Possibly the most recognized car of all time, the tin lizzy, also known as the Ford Model A was the car that really set Ford motors on a path to success. This particular example is a 1929 Coupe that features the always popular rumble seat. On the exterior, the body is coated in a coffee colored paint with accent stripes that looks simply amazing. It’s a very subtle color that allows the body lines to shine. The fenders are done in a contrasting black color, with a lighter tan wire wheel that matche the canvas top. Inside is a tan/coffee tweed interior with a center mounted floor shifter and sparse factory cluster beside the column. Simplistic but effective is the theme inside, and it works wonderfully. The cabin is very roomy and inviting. Of course the star feature is the rumble seat, or a hidden seat that resides where the trunk would be that faces forward in open air. On a nice day you can let the seat down and ride in style behind the cabin. This car is a dream come true for any Ford lover, and this dream can be your reality! Stop by today and have a look!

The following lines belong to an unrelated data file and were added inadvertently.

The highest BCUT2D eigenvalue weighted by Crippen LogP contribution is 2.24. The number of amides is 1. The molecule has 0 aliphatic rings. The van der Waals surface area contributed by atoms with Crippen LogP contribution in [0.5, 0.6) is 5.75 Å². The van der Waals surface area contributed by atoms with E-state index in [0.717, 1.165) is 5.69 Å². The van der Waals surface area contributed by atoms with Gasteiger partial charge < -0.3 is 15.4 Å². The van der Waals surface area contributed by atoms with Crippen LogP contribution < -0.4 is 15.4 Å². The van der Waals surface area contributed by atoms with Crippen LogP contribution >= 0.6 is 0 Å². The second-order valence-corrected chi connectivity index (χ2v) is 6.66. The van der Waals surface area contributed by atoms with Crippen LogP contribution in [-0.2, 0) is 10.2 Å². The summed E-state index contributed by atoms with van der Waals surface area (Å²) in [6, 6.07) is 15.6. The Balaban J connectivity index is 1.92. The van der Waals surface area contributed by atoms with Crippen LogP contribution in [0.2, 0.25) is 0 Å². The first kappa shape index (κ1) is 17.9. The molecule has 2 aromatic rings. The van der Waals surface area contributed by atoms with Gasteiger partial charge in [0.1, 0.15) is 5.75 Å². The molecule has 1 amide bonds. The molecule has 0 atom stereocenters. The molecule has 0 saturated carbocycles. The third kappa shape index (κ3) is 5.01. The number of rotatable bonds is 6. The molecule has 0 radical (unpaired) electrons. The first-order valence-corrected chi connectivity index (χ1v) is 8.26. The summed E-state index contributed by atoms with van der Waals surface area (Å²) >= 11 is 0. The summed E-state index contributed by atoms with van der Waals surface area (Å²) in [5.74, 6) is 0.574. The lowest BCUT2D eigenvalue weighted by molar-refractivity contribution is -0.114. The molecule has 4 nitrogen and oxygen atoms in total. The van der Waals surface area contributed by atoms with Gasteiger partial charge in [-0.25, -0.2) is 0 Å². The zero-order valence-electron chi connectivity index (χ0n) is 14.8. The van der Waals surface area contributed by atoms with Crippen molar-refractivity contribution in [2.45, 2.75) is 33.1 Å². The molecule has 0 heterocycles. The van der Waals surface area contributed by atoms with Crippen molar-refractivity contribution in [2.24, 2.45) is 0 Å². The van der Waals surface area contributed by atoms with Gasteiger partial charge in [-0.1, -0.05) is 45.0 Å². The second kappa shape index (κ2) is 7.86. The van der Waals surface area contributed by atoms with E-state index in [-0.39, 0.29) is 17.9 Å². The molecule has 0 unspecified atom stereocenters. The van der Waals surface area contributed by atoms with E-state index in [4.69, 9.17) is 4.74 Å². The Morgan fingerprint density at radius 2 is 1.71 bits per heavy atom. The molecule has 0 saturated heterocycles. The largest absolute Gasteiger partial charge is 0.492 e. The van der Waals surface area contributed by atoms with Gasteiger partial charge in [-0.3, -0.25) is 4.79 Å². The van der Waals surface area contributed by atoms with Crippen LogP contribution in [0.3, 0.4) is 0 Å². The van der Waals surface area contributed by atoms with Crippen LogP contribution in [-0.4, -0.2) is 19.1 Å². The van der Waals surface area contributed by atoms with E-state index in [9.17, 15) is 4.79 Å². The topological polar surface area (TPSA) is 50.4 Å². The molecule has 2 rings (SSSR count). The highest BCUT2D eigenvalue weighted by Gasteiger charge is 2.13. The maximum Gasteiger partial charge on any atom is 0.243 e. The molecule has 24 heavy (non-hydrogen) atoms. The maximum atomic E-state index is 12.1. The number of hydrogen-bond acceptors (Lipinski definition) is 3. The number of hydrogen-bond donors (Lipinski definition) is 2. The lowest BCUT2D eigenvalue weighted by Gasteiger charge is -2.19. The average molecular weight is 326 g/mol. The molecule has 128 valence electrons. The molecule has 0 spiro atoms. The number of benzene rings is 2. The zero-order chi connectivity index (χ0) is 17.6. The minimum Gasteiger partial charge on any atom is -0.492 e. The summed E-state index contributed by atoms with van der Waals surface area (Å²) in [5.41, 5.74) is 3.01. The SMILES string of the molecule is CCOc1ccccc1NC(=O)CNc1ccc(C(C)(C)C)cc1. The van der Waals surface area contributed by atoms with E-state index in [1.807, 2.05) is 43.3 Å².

The antique truck has been re-created as a Mobilgas fuel-delivery vehicle
The Pick of the Day is a 1930 Model A restored as a police ‘paddy wagon’ that seems accurate for the era
Founded in 1973, Rootlieb Manufacturing produces metal hoods and other panels for the collector car restoration industry. The Pick of the Day is a 1928 Ford Model A Rootlieb Speedster.
Once again, the Hagerty crew has created a drivable automobile in just 100 hours and sourced completely from the piles of used parts at the Hershey Swap Meet.
The idea of Hagerty’s Swap to Street Challenge sprouted from a simple concept often heard at the Hershey Swap Meet, that you could build an entire car from the used parts.
‘I’m a Ramblin’ Wreck from Georgia Tech and a hell of an engineer…”
Often a popular car to turn into a classic hot rod, the 1930 Ford Model A was created to help Ford maintain a strong presence in the market during a time when other cars began to be more affordable and practical.
“Dry lake” means something different in Southern California than it does in the rest of the world. Speed-obsessed hot rodders since the late 1940s have viewed the flat, dusty expanses of prehistoric lake beds as perfect places to go fast.